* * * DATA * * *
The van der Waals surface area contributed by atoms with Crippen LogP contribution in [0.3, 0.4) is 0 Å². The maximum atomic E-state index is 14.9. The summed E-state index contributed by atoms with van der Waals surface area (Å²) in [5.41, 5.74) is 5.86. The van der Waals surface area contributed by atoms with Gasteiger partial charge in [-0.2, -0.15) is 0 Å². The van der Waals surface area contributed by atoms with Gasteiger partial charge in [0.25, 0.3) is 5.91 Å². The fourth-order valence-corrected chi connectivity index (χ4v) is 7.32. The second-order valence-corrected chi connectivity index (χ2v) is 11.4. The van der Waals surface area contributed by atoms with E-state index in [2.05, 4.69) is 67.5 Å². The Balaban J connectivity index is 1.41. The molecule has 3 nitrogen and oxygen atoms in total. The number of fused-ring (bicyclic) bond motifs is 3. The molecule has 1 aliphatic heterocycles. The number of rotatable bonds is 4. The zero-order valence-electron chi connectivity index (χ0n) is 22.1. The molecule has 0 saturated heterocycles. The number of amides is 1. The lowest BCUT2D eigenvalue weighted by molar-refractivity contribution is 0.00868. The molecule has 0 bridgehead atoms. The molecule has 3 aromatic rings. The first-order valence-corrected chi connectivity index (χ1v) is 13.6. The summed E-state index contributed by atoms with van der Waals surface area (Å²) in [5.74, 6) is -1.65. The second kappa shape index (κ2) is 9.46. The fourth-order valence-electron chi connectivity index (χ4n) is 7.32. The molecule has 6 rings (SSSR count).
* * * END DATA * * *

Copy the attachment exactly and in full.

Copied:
The van der Waals surface area contributed by atoms with Crippen LogP contribution in [0.3, 0.4) is 0 Å². The maximum atomic E-state index is 14.9. The summed E-state index contributed by atoms with van der Waals surface area (Å²) in [5.41, 5.74) is 5.86. The van der Waals surface area contributed by atoms with Gasteiger partial charge in [-0.2, -0.15) is 0 Å². The van der Waals surface area contributed by atoms with Gasteiger partial charge in [0.25, 0.3) is 5.91 Å². The fourth-order valence-corrected chi connectivity index (χ4v) is 7.32. The second-order valence-corrected chi connectivity index (χ2v) is 11.4. The van der Waals surface area contributed by atoms with E-state index in [2.05, 4.69) is 67.5 Å². The Balaban J connectivity index is 1.41. The molecule has 3 nitrogen and oxygen atoms in total. The number of fused-ring (bicyclic) bond motifs is 3. The molecule has 1 aliphatic heterocycles. The number of rotatable bonds is 4. The zero-order valence-electron chi connectivity index (χ0n) is 22.1. The molecule has 0 saturated heterocycles. The number of amides is 1. The lowest BCUT2D eigenvalue weighted by molar-refractivity contribution is 0.00868. The molecule has 0 bridgehead atoms. The molecule has 3 aromatic rings. The first-order valence-corrected chi connectivity index (χ1v) is 13.6. The summed E-state index contributed by atoms with van der Waals surface area (Å²) in [5.74, 6) is -1.65. The second kappa shape index (κ2) is 9.46. The fourth-order valence-electron chi connectivity index (χ4n) is 7.32. The molecule has 6 rings (SSSR count).